The Camden County Freeholder Board hosted its annual Senior Health Fair for residents ages 60 and over Thursday, Oct. 3 at Crowne Plaza in Cherry Hill, offering flu shots as winter approaches, while also offering a free health screening and the opportunity to learn about the multitude of services the county can provide seniors.
The annual fair kicks off the Freeholder Board’s 2019 Influenza Immunization Schedule for Camden County residents, offering immunizations for residents at nearly 20 locations between the beginning of October and mid-November in various municipalities.
“It can be difficult and confusing as a senior to try and navigate all of the different services, providers, and options that are available to you, especially with issues surrounding health,” said Freeholder Carmen Rodriguez, liaison to the Camden County Health Department, in a release. “The fair is offered to Camden County seniors to help streamline that process so that they can get the care and assistance that they need.”
With seniors being one of the most vulnerable populations, according to Rodriguez, the fair offers the opportunity to help keep as many people as safe as possible going into peak flu season.
Over the course of the next month, the Freeholder Board will host influenza immunization events across Camden County for residents, such as at Eastern Regional High School on Thursday, Oct. 10 from 4 to 7 p.m., the Gloucester Township Municipal Building on Friday, Oct. 11 from 11 a.m. to 1 p.m., Camden County College on Thursday, Oct. 24 from 10 a.m. to 1 p.m. and more.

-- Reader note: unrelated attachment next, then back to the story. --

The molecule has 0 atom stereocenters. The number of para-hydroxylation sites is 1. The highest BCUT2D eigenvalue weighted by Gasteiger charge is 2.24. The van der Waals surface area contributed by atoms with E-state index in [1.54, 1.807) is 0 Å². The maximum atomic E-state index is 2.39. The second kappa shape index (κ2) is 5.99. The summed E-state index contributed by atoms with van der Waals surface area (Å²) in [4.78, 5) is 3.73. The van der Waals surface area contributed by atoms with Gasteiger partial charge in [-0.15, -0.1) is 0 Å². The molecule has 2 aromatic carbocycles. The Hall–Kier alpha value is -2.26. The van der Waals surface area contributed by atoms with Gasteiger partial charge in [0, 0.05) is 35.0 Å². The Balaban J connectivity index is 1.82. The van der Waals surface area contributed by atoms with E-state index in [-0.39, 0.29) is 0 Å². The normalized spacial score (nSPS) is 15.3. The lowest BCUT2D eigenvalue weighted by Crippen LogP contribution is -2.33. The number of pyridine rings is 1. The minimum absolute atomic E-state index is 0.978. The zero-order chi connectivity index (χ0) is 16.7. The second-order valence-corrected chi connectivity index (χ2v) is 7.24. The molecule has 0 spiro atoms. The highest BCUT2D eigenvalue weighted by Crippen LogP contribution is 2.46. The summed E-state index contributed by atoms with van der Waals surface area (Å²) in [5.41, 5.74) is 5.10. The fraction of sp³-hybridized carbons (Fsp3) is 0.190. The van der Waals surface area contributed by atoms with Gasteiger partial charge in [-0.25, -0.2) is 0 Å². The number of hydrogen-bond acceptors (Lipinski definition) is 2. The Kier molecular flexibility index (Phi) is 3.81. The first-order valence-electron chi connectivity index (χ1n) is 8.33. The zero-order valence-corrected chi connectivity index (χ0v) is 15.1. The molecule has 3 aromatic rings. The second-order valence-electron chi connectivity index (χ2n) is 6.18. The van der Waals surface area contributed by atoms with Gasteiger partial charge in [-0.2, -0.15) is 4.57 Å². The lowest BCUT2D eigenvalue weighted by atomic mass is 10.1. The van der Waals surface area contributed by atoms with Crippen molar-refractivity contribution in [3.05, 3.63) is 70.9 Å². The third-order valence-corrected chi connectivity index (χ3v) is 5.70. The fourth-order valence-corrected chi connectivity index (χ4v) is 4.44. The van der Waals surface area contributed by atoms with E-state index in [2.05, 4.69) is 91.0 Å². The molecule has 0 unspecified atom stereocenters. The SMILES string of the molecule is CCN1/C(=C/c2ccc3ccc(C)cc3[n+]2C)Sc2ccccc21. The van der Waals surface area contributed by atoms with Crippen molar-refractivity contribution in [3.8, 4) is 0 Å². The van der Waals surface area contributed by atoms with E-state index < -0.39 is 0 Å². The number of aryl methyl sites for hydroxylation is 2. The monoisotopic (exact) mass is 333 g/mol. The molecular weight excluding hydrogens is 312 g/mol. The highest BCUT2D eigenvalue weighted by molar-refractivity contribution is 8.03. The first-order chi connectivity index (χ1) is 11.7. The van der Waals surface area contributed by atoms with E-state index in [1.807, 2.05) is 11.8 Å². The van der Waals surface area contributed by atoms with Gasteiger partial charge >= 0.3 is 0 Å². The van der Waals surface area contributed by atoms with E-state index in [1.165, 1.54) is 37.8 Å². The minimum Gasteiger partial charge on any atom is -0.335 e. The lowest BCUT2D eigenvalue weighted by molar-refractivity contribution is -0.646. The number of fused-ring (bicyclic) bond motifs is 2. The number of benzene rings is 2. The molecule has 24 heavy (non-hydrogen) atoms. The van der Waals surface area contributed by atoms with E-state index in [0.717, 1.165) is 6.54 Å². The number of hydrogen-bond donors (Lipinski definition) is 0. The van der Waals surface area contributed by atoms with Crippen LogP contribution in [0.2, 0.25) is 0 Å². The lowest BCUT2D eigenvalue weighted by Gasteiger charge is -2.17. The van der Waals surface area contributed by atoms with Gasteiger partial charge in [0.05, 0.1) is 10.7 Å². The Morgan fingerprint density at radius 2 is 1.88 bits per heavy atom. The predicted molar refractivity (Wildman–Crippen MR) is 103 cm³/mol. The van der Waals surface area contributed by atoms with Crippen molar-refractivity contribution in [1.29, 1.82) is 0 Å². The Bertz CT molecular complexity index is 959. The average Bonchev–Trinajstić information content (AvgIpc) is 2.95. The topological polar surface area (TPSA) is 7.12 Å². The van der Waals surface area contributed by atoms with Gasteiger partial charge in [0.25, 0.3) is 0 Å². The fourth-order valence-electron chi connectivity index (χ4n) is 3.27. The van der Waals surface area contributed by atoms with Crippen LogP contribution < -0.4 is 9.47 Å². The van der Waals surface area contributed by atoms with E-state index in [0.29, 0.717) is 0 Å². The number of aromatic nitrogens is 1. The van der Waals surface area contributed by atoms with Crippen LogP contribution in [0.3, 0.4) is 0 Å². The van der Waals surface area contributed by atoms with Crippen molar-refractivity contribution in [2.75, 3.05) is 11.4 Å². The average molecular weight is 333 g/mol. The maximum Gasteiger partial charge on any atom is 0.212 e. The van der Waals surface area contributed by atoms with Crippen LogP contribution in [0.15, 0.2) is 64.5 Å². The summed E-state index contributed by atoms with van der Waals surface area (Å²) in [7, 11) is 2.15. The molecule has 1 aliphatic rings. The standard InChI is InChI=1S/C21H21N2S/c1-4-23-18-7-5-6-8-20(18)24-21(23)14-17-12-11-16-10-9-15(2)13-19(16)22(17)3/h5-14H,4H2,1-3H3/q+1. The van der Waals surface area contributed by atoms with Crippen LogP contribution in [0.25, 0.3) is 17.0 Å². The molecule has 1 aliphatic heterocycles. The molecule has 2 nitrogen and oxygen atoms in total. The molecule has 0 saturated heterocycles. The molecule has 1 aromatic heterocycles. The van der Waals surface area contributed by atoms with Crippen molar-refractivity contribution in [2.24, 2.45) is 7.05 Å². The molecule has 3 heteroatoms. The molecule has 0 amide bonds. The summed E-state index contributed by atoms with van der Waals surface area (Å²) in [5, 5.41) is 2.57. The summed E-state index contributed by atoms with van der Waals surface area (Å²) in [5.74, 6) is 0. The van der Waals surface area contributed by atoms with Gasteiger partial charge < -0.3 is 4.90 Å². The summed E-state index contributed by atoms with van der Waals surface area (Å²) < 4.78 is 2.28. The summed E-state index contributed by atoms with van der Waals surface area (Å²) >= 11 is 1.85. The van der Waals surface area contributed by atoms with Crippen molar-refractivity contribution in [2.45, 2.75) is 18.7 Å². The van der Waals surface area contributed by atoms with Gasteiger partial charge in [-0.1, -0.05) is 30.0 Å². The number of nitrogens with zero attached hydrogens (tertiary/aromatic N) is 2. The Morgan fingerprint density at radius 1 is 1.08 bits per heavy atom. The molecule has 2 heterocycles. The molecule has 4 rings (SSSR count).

Those looking to receive a free influenza immunization must simply bring a driver’s license or some other documentation that can confirm residents within Camden County.
The annual influenza immunization schedule across the county is just one way Camden County seeks to help better protect county residents as a whole throughout the year.
“Our children, seniors and pregnant women are our most vulnerable populations; so events like these are really important because it helps protect the entire community,” said Rodriguez. “If an individual gets the flu vaccine, obviously the likelihood they’ll get the flu decreases, but also the likelihood of someone getting the flu from them also decreases, so it’s a community-wide protective factor – which is why we take this all across the county, to protect as many people as possible.”
Rodriguez estimates that the county is typically able to reach 5,000 immunizations each year during its annual schedule, however numbers have slightly declined over the past few years due to residents seeking other means of getting flu vaccines, such as local pharmacies or their regular doctors.
Regardless, Rodriguez says the importance of influenza immunizations is not something that can be understated in the community.
“That’s OK that people might get them at other places,” Rodriguez said. “All we want is to make sure that the community is protected, and for people that can’t afford it, they can get it for free from the county.”